By: Lokendra Malik, Advocate, Supreme Court of India
Published on: 10 May, 2022 at 22:26 IST
“The power to pardon is a part of the constitutional scheme, and we have no doubt, in our mind, that it should be so treated also in the Indian Republic. It has been reposed by the people through the Constitution in the Head of the State and enjoys high status. It is a constitutional responsibility of great significance, to be exercised when the occasion arises in accordance with the discretion contemplated by the context”, observed a Constitution Bench of the Supreme Court in the Kehar Singh case in 1988.
Unfortunately, then Governor of Tamil Nadu Banwari Lal Purohit forgot these judicial observations when he referred the mercy petition filed by Perarivalan, one of the seven convicts in the Rajiv Gandhi assassination case, to the President of India, against the well-established constitutional practice and judicial precedents and abdicated his own constitutional duty to decide the mercy plea according to the advice tendered by the State Cabinet.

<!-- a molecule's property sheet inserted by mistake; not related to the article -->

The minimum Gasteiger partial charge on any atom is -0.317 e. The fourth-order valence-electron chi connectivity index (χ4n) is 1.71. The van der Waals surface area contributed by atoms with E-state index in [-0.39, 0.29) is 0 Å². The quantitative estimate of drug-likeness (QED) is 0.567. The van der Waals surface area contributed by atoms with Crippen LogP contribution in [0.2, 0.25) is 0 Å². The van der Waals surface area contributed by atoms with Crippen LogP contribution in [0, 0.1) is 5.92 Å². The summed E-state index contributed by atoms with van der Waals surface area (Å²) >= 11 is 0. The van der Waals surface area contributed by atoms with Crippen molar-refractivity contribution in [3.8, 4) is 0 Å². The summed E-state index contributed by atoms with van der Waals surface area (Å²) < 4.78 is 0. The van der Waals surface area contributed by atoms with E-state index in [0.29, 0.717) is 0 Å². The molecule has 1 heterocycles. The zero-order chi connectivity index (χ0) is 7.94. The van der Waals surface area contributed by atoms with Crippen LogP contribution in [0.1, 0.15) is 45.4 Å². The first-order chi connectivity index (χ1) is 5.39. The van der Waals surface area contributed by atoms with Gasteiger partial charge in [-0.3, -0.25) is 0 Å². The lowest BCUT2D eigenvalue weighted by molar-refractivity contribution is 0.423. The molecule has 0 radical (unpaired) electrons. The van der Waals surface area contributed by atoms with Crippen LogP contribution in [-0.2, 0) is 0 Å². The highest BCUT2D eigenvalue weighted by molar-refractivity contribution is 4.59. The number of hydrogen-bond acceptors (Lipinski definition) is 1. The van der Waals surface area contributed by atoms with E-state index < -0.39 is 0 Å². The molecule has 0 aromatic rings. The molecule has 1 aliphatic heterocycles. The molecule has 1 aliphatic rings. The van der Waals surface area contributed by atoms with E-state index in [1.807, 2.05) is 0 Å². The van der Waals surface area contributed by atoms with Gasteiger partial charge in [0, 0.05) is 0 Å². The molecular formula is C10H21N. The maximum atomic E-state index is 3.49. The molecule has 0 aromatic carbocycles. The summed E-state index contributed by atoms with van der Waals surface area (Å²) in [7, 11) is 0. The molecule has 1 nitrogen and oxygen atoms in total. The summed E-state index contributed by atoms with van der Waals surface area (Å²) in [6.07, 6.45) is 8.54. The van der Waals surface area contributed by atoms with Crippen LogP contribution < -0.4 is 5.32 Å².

Recently, the Supreme Court took this matter seriously and questioned the Governor’s decision to refer the mercy petition to the President of India. “The President has no role under Article 161. In case the Governor has a different opinion, he has to send it back to the State”, the Court observed.
The Apex Court is now considering the constitutional validity of the Governor’s action for referring the mercy petition to the President. Many constitutional pundits, legal thinkers, and commentators rightly opine that the Governor of Tamil Nadu had no justification to refer the mercy petition to the President when the State Cabinet had advised him to accept the petition of Perarivalan. In such a situation, the Governor was bound to decide on the mercy petition as per the State Cabinet’s advice. Sending file to the President is not justified at all.
Under our constitutional scheme, the Governor generally exercises his constitutional functions and powers, including the pardoning power on the aid and advice of the Council of Ministers and has no scope to use his discretion in these kinds of matters. It is a misconception that the Governor exercises his individual judgment in dealing with mercy petitions. He can only ask the Cabinet to reconsider its decision but thereafter he is bound to act according to the Cabinet’s view if it reiterates its advice. This is a well-settled constitutional position and the Supreme Court has affirmed this view in several cases.